Editor’s Note: From time to time, the staff at DawgNation will answer direct questions from readers about subjects pertinent to UGA football. This installment reflects a study that DawgNation took on after our interest was piqued from the DawgNation message board forum.
Readers, like fans, can be hard to please. Even by a top 10 team that just won in Jacksonville. We also try to keep chopping anyway.
Credit the DawgNation forum for this post. That genesis of this topic was something somewhat benign in a thread which summarized how well the highly-rated classes during the Kirby Smart era at UGA have panned out so far.
That conversation evolved into a few posters who wondered just how much of an on-field impact those recruits that signed after Smart became the coach have been so far in Athens.
Those seeds would inspire variants of this topic: How well has Georgia developed players in Smart’s three years leading the program?
Kicking the tires on that one led to an interesting conclusion.
Smart and the Georgia staff is typically labeled by many with the rep that his first three classes have upgraded the talent base.
Georgia won the SEC title in 2017 thanks in large part to names like Lorenzo Carter, Nick Chubb, Sony Michel and Roquan Smith. They came to Georgia during the Mark Richt era.
Those guys are all in the NFL. The Bulldogs now maintain their status as a top 10 program this year thanks to the restocking done by Smart and his elite staff of recruiters.
The Bulldogs now have an upgraded talent base. The program should be more like Alabama given the “Jimmies and Joes” it has signed up lately.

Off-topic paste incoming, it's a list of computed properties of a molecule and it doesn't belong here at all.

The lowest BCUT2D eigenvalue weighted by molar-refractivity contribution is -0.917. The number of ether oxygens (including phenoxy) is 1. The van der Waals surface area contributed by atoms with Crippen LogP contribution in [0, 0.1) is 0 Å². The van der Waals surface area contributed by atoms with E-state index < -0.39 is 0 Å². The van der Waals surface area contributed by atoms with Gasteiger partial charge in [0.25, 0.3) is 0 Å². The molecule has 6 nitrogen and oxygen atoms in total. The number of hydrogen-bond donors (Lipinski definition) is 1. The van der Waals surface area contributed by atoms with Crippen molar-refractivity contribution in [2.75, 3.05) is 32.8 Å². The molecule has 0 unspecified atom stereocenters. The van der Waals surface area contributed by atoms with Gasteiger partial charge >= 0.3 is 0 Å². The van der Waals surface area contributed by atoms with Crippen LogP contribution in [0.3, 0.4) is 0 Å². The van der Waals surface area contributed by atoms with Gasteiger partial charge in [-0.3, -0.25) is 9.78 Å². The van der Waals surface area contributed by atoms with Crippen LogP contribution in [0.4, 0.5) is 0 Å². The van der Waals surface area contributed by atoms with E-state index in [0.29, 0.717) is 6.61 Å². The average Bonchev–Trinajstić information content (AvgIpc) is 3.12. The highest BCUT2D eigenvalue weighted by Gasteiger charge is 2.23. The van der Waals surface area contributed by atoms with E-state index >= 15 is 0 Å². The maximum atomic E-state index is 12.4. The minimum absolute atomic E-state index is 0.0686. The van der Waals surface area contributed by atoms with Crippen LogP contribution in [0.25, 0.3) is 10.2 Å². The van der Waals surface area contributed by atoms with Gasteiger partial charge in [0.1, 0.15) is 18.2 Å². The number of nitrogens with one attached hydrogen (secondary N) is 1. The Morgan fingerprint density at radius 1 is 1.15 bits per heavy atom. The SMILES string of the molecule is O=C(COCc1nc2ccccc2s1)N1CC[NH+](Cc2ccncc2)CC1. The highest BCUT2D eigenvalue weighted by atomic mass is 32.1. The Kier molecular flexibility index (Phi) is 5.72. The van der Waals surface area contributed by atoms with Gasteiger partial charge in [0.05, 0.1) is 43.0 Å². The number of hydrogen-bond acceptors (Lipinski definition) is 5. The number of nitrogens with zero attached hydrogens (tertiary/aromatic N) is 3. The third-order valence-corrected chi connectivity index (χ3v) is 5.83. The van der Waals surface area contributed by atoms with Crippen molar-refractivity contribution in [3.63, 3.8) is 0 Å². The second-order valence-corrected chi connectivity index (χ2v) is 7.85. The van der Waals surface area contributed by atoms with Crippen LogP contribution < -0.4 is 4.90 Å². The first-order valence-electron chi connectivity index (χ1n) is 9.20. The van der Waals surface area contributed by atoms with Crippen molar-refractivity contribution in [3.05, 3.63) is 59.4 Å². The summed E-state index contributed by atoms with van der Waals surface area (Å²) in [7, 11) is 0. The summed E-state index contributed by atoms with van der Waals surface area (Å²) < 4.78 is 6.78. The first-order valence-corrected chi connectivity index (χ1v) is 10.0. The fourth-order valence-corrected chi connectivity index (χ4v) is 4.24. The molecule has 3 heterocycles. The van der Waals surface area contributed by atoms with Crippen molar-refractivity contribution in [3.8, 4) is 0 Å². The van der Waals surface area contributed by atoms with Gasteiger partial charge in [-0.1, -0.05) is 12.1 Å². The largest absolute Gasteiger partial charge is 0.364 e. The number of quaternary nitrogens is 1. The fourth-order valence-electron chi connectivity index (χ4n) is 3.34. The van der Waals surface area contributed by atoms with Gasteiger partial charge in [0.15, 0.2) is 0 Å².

And that would be wrong.
What UGA needs beyond its elite recruiting under Smart
That perception doesn’t match up with reality. At least not right now.
Get the best players. Then develop the stew out of them. Coach them up hard. Physical practices lead to better game day performances.
That’s the basic blueprint for UGA under Smart. Spirited practices and heated competition among elite players will make everyone better. The on-field results will be pretty good if all those boxes are checked.
The reality here is that Smart’s first three classes have really yet to make a significant impact on the 2018 team. Or even the 2017 team for that matter.
That’s a big-boy statement, but I’ll start this discussion with the number 10.
That is how many of Smart’s recruits that have started at least 10 games during the 2016, 2017 or 2018 seasons.
It breaks down to 10 players out of the 70 who have enrolled at UGA since he became the head coach.
Why 10 starts? That’s the control measure to identify the players have risen to the top of the depth chart. That’s a baseline for this research to gauge whether or not those signees have become a front-line starter and a major contributor at UGA.
Those 10 Bulldogs will be presented a few lines below. When the reader scans it, the first thing that should pop out is that two of those guys are not even with the team anymore. Jacob Eason (13 starts) transferred out and Javon Wims (17 starts) is now in the NFL.
We also lump J.R. Reed into that group. He is not a classic signee as he came over as a 3-star transfer in the summer of 2016. But he was a player addition under Smart in the same vein that Maurice Smith (2016 transfer from Alabama) also bolstered the starting lineup.
If we were looking for radical stats, we could’ve left Reed off. But the purpose here is to identify the talent that has enrolled since Smart became the coach and to see how many are already major contributors.
The Bulldogs under Smart who have started 10 games
(Among players to enroll during Kirby Smart’s time as coach)
- 23 starts: Safety J.R. Reed (3-star transfer in the summer of 2016)
- 22: QB Jake Fromm (4-star from the 2017 class)
- 22: OT Andrew Thomas (4-star from the 2017 class)
- 21: TE Isaac Nauta (5-star from the 2016 class)
- 19: DT Tyler Clark (4-star from the 2016 class)
- 17: WR Javon Wims (4-star from the 2016 class)
- 15: WR Riley Ridley (4-star from the 2016 class)
- 15: OG Solomon Kindley (3-star from the 2016 class)
- 13: QB Jacob Eason (5-star from the 2016 class)
- 13: DT Julian Rochester (4-star from the 2016 class)
What is the big worry for UGA heading into the big tilt with Kentucky? Smart said it was the run defense after the Florida win. He stated that very clearly.